Document type: Web story
In a community centre in Tansimorkhola, at the southern end of the giant camp that is home to almost 800,000 people who fled Myanmar for Bangladesh, some impressive acting is going on. Staff and volunteers from a Bangladesh Red Crescent Society and Danish Red Cross psychosocial programme are putting local community volunteers through a series of likely scenarios for both monsoon and cyclone season.
Out in the blazing heat and humidity of Cox’s Bazar camps, it is a race against time for final pre-monsoon preparations to be made. The storm clouds are coming.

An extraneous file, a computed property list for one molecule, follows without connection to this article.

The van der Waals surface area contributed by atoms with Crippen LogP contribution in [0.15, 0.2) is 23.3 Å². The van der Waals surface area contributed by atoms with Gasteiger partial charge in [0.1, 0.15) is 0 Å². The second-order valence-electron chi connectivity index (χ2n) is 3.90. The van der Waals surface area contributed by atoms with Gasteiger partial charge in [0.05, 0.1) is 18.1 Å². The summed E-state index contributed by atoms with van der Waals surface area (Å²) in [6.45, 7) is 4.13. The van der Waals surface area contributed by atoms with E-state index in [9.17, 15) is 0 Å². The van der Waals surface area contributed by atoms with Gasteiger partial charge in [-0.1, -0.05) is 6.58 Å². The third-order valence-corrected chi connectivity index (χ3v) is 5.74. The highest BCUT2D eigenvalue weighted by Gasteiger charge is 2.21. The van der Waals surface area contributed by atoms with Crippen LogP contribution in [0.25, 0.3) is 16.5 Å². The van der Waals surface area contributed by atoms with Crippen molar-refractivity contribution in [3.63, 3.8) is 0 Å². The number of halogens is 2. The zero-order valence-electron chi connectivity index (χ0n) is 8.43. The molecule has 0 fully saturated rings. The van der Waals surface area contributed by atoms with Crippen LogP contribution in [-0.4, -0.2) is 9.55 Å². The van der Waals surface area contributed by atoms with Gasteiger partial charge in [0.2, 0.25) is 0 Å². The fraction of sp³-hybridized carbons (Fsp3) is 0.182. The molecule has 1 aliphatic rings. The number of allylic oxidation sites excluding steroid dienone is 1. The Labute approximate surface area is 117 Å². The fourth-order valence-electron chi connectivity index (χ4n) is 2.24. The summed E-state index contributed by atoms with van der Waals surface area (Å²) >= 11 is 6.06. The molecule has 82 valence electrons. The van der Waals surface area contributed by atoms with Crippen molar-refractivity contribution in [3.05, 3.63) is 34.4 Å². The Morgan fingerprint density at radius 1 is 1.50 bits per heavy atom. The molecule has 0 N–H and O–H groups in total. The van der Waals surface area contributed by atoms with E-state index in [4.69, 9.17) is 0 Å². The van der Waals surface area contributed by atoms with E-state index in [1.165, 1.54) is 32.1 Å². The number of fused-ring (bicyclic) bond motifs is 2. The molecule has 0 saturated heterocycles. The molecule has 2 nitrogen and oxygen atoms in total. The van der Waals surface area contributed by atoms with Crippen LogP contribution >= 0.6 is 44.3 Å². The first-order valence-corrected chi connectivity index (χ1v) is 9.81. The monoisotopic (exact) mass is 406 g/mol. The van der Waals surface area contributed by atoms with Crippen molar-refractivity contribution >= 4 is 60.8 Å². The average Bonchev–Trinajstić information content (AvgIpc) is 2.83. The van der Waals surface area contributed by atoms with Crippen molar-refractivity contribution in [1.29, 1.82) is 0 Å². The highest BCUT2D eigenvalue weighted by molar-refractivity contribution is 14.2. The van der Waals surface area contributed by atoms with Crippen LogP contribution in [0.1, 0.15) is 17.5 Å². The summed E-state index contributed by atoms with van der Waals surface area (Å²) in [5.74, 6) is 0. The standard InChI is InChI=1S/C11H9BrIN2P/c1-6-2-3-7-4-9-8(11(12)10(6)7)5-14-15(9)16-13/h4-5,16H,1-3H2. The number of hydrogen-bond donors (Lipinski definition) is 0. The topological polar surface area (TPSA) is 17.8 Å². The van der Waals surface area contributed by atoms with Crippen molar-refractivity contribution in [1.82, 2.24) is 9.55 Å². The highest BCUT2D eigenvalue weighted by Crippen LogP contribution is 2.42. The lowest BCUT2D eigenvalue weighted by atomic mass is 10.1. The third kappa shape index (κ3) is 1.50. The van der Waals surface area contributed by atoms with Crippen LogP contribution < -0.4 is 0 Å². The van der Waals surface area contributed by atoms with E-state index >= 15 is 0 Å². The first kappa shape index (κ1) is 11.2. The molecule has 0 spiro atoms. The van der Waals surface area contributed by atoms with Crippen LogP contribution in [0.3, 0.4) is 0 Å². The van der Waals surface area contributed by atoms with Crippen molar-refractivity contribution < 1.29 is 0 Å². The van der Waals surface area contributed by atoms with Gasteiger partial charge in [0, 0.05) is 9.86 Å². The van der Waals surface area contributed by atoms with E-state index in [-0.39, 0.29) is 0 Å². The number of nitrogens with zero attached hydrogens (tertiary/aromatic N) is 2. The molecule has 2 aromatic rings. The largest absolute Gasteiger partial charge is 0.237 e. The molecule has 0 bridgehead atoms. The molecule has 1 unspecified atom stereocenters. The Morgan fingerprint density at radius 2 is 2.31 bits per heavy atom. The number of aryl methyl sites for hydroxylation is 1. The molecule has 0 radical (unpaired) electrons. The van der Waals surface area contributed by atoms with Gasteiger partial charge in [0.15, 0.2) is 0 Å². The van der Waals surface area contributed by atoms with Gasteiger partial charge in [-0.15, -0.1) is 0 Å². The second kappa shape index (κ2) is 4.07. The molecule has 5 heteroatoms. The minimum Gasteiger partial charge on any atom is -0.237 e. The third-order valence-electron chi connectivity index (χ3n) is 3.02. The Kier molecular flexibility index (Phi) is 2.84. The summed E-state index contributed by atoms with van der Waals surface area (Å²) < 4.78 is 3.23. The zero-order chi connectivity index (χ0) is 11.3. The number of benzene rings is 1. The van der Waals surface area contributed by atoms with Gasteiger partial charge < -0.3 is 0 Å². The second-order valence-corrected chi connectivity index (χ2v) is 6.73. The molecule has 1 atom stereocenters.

In the 1980s, Juma Khan was one of five million Afghans who fled the war with the Soviet Union, seeking refuge in Iran, Pakistan and other countries.
The Bangladesh Red Crescent Society, supported by the International Federation of Red Cross and Red Crescent Societies (IFRC) and partners, is taking action to reduce the risks and be able to respond quickly if there’s a crisis within a crisis.
Adama is one of the thousands of migrants and asylum seekers trapped in Agadez, having failed to make it to Europe, via north Africa and across the Mediterranean Sea.